Listed below are questions that any Leader can use to dig deeper into the  success well during any Coaching interaction:

* “What one thing could I do to make you more effective in your role?”

* What roadblocks are holding you back? (or preventing your projects from moving ahead?)

* What’s the most important issue you are dealing with in your life right now?

* What does the competition do better than us?

* What do we do better than our competition?

* If you were the President of this Company, what’s the first thing you would change and why?

* What do we/you do better than anyone else?

* Looking at your personal productivity, what two things do we need to work on to improve your productivity?

* What are the two key behaviors you need to keep doing to remain successful?

* What one thing can we do to make our weekly meeting more effective?

* What are your top three goals for this/next month?

* What one thing can you do today that will have the greatest impact on you reaching your goals?

* If I could do just one thing for you as a result of this discussion, what would it be?

 

If you incorporate a few of these questions into your coaching interactions and then follow the path they lead you on, you will be well on your way to moving your Team and yourself to victory!!

Until next time, keep asking questions!

Rod

 

Work Culture

Culture is around you at work all of the time. Culture shapes your work enjoyment, your work relationships, your work processes and your overall satisfaction with your job. Culture is something that you as a Leader must be constantly aware of, and improving upon. Culture begins with you!

In many ways, culture is like personality. In a person, the personality is made up of the values, beliefs, underlying assumptions, interests, experiences, upbringing, and habits that create a person’s behavior. Culture is made up of the values, beliefs, underlying assumptions, attitudes, and behaviors shared by a group of people while being stirred and mixed daily by the tone set by the Leader.

Professors Ken Thompson (DePaul University) and Fred Luthans (University of Nebraska) highlight the following seven characteristics of culture.

  • Culture = Behavior. Culture is a word used to describe the behaviors that represent the general operating norms in your environment. Culture is not usually defined as good or bad, although aspects of your culture likely support your progress and success and other aspects impede your progress.A norm of accountability will help make your organization successful. A norm of spectacular customer service will sell your products and engage your employees. Tolerating poor performance or exhibiting a lack of discipline to maintain established processes and systems will impede your success.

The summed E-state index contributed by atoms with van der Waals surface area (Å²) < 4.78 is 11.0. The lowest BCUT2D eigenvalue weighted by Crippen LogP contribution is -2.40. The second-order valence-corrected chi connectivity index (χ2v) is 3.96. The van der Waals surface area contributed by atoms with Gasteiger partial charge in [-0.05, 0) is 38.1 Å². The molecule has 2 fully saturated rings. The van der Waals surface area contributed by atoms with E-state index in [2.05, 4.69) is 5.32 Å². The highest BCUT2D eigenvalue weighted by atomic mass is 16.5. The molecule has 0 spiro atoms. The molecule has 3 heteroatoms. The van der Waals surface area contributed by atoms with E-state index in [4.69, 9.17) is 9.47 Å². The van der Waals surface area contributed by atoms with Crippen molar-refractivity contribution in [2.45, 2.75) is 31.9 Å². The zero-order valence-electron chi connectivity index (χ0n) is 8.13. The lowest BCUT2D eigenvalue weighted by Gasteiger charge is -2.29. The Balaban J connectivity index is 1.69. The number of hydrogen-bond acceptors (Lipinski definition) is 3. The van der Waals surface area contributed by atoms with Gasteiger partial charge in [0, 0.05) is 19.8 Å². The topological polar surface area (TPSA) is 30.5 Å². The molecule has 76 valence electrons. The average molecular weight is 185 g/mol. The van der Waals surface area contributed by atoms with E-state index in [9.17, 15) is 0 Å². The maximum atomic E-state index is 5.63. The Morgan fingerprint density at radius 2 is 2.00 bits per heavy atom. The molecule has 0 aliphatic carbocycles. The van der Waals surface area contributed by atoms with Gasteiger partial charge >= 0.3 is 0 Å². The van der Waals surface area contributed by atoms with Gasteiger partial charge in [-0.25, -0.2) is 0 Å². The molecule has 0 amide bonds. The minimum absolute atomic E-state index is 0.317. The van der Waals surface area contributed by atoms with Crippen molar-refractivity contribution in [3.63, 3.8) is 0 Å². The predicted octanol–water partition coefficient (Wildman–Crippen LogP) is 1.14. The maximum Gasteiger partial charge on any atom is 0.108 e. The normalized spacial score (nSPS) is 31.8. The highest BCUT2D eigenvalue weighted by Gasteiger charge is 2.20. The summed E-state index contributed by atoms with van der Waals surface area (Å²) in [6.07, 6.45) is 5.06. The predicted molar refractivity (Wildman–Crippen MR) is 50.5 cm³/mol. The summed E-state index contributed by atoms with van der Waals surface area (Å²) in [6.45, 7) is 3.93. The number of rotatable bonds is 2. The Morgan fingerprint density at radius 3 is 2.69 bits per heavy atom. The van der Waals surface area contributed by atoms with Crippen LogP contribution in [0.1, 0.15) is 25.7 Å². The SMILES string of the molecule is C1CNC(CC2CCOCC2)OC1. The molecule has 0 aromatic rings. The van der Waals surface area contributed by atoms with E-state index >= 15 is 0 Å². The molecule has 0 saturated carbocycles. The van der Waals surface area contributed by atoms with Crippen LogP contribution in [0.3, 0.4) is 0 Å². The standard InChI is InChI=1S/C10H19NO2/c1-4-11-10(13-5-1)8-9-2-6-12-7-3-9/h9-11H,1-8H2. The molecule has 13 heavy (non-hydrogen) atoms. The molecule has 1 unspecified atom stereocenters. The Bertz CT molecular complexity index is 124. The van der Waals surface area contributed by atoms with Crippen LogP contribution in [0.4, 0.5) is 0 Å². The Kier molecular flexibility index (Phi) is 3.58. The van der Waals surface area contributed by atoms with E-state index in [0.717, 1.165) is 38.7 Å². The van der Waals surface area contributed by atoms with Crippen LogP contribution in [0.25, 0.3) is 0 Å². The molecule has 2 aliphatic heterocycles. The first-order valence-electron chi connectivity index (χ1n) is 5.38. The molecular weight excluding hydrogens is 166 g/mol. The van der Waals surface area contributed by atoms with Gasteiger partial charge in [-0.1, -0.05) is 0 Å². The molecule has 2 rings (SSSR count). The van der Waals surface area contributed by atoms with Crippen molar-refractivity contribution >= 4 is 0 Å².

• Culture is Learned. People learn to perform certain behaviors through either the rewards or negative consequences that follow their behavior. When a behavior is rewarded, it is repeated and the association eventually becomes part of the culture. A simple thank you from an executive for work performed in a particular manner, molds the culture.
  • Culture is Learned Through Interaction. Employees learn culture by interacting with other employees. Most behaviors and rewards in organizations involve other employees. An applicant experiences a sense of your culture, and his or her fit within your culture, during the interview process. An initial opinion of your culture can be formed as early as the time the applicant inquires about employment.
  • Sub-cultures Form Through Rewards.. Employees have many different wants and needs. Sometimes employees value rewards that are not associated with the behaviors desired by managers for the overall company. This is often how subcultures are formed, as people get social rewards from coworkers or have their most important needs met in their departments or project teams.
  • People Shape the Culture. Personalities and experiences of employees create the culture of an organization. For example, if most of the people in an organization are very outgoing, the culture is likely to be open and sociable. If many artifacts depicting the company’s history and values are in evidence throughout the company, people value their history and culture. If doors are open, and few closed door meetings are held, the culture is unguarded. If negativity about supervision and the company is widespread and complained about by employees, a culture of negativity, that is difficult to overcome, will take hold.
  • Culture is Negotiated. One person cannot create a culture alone. Employees must try to change the direction, the work environment, the way work is performed, or the manner in which decisions are made within the general norms of the workplace. Culture change is a process of give and take by all members of an organization. Formalizing strategic direction, systems development, and establishing measurements must be owned by the group responsible for them. Otherwise, employees will not own them.
  • Culture is Difficult to Change. Culture change requires people to change their behaviors. It is often difficult for people to unlearn their old way of doing things, and to start performing the new behaviors consistently. Persistence, discipline, employee involvement, kindness and understanding, organization development work, and training can assist you to change a culture.
It is highly important for the Leader to be aware of the above contributing factors in Culture development. A Leader, through just a few encouraging acts or words can move a Culture quickly in a positive, uplifting direction. Conversely, a few unkind, destructive words can crash a Culture just as fast if not faster than the uplift from the encouraging Leader. Be cautious of the Culture you emit from your Leadership style. Remember, Leadership is about relationships and relationships build Culture!
Until next time, build an awesome Culture where you are!!
Rod